A few weeks ago, I had the privilege of traveling with UCC National staff colleagues to the Wild Goose Festival in Hot Springs, North Carolina. Together, we hosted the UCC hospitality tent and met many incredible human beings who had traveled near and far to attend this eccentric gathering at the intersection of faith, art and social justice.
One of the key characteristics of the festival that I cherished throughout the entire weekend was the complete immersion in nature. The festival took place under the canopy of majestic Carolina trees in the valley of the Smoky Mountains right alongside the river. Cell service was extremely limited, so we were quite literally forced to remove ourselves from the outside world and social media and be present amongst the wild things around us.
Together, we learned from researchers, authors and activists all pursuing a more loving and just world. We made new friends effortlessly while sharing similar stories of pain and joy, and we found healing in belonging with one another. In his poem, “The Peace of Wild Things,” Wendell Berry writes about the gifts the natural world offers us in finding peace, rest and freedom. The Wild Goose Festival curated a community along the river, under the trees, allowing us to free to be in our bodies, free of despair, free to feel deeply. I heard over and over again, people felt they were able to bring their fullest selves without shame. As we stood and danced amongst the peace of the wild things, we embodied their peaceful presence ourselves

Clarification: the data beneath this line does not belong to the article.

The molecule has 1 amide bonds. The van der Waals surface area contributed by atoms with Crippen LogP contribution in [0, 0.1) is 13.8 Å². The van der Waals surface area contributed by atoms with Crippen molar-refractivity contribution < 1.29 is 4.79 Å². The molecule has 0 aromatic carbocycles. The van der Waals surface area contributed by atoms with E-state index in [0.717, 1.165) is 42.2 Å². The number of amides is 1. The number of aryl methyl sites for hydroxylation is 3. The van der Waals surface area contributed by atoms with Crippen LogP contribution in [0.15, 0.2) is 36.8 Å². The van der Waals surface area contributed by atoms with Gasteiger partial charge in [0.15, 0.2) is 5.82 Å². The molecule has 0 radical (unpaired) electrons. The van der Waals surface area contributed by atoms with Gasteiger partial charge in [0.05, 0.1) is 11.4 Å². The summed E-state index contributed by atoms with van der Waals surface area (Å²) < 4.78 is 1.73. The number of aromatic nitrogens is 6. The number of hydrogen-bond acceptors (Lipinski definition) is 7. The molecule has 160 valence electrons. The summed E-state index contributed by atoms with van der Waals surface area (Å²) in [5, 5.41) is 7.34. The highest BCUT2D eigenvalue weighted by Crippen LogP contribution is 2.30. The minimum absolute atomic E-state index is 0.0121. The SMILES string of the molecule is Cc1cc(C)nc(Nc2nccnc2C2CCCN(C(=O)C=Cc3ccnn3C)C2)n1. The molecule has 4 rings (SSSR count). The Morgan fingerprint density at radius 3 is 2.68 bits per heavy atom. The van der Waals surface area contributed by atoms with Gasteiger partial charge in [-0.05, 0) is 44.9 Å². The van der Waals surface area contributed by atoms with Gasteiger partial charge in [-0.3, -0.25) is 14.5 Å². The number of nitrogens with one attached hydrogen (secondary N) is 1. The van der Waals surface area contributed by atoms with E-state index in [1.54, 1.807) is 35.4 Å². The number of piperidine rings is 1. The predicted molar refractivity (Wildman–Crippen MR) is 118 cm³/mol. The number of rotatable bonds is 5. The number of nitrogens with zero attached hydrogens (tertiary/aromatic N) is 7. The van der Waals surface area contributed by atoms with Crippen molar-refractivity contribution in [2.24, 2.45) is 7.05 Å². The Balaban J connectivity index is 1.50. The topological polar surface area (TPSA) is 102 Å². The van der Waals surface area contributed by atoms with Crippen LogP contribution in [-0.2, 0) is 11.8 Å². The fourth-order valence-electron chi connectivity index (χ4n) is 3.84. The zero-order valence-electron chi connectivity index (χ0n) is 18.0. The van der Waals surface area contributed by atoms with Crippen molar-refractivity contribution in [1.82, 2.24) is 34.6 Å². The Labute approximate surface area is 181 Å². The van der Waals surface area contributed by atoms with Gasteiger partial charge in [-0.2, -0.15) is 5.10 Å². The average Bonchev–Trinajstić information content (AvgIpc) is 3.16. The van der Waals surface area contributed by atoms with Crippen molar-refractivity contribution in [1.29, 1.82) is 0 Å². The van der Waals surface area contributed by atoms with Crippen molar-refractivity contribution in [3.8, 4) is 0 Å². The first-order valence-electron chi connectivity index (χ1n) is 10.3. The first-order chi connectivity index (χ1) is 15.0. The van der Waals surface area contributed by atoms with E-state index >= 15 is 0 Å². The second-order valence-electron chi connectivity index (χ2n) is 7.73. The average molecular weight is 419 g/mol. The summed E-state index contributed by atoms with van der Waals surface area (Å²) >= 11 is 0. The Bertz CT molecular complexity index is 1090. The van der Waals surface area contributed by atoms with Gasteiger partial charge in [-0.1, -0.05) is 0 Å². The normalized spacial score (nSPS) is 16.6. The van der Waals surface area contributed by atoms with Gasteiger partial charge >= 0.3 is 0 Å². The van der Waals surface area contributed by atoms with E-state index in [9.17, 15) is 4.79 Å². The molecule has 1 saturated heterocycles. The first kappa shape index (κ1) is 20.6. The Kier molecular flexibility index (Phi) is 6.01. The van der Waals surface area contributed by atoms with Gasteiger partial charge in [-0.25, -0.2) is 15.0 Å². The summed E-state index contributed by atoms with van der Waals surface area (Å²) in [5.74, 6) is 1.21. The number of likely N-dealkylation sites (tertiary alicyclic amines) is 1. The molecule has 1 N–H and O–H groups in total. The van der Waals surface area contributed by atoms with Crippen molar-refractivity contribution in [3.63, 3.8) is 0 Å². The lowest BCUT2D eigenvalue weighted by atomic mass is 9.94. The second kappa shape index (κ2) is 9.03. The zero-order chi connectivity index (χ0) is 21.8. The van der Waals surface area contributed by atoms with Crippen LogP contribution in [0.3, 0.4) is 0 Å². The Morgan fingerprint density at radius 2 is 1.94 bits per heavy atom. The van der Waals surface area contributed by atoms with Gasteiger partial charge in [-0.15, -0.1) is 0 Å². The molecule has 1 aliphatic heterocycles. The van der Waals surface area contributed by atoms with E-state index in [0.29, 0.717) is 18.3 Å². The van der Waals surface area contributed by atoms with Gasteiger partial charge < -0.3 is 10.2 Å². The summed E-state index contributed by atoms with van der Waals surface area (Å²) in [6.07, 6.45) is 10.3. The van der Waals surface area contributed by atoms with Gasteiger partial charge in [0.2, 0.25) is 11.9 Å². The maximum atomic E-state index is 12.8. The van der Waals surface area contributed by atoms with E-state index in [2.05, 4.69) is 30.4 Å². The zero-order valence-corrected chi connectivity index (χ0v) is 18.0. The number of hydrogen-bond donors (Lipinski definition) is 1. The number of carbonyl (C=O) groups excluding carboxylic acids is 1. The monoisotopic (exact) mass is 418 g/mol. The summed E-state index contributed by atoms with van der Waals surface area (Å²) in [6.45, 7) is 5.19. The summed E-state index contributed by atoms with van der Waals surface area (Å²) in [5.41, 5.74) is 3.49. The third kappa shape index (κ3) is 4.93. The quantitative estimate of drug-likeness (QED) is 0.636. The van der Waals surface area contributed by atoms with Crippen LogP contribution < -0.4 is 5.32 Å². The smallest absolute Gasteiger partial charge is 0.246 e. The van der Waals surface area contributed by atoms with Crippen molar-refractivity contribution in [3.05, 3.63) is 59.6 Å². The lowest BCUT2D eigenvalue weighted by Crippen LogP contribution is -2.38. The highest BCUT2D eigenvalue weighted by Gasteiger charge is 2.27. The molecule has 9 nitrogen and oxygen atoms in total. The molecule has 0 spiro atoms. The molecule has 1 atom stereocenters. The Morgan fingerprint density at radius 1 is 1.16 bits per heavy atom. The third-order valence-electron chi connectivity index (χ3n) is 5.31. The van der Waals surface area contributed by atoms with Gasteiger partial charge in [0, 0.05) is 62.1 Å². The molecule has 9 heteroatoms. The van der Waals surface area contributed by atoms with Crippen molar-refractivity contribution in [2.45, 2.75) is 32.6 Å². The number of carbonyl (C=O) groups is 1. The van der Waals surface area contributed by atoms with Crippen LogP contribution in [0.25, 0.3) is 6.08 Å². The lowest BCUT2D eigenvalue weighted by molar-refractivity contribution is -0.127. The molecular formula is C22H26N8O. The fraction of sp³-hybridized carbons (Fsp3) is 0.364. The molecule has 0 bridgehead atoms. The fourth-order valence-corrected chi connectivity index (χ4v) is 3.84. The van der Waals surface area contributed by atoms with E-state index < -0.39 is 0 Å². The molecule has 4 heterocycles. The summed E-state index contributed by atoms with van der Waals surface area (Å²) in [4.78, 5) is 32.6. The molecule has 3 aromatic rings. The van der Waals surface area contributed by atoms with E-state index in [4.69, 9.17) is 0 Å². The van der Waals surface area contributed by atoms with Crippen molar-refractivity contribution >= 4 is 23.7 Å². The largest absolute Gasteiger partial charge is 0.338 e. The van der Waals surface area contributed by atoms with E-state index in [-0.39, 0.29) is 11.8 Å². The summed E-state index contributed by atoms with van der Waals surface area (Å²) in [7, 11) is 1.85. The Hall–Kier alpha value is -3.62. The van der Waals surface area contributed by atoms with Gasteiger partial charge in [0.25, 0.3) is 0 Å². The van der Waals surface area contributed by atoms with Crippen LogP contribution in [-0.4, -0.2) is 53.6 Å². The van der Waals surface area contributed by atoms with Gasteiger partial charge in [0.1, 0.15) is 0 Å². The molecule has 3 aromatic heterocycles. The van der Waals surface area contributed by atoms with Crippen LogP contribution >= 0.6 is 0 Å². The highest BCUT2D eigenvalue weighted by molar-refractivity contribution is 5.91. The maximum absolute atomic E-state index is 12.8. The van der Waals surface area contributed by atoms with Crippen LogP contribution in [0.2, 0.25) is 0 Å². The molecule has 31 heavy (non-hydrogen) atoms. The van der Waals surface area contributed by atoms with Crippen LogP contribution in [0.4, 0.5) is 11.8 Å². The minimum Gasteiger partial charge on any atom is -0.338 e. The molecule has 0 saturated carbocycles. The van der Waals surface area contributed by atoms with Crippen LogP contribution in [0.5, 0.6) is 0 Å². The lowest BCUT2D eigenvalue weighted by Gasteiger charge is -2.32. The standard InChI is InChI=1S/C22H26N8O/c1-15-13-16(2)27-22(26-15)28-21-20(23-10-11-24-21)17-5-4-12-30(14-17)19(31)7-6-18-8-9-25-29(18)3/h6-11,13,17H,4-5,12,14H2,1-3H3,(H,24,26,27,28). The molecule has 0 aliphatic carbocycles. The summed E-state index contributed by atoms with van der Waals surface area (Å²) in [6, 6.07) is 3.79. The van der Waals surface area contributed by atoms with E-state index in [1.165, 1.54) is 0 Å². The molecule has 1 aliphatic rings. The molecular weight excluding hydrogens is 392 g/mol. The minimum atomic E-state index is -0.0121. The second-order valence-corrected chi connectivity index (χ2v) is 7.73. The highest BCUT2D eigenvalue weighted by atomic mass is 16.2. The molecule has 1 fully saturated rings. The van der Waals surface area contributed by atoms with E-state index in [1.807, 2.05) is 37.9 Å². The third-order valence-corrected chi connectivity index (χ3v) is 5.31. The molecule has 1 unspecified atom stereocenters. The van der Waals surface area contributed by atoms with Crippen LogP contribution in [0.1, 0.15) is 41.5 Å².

I returned to the Washington office feeling renewed and restored, incredibly grateful for an opportunity to have a few days away from the political chaos we witness here on a daily basis. The Wild Goose Festival was a humble reminder to me to seek moments of refuge when the despair of the world grows too heavy. As justice advocates, finding peace and restoration is incredibly valuable to sustain us in our work. Wherever your place of peace may be, may we find freedom in what the natural world offers us.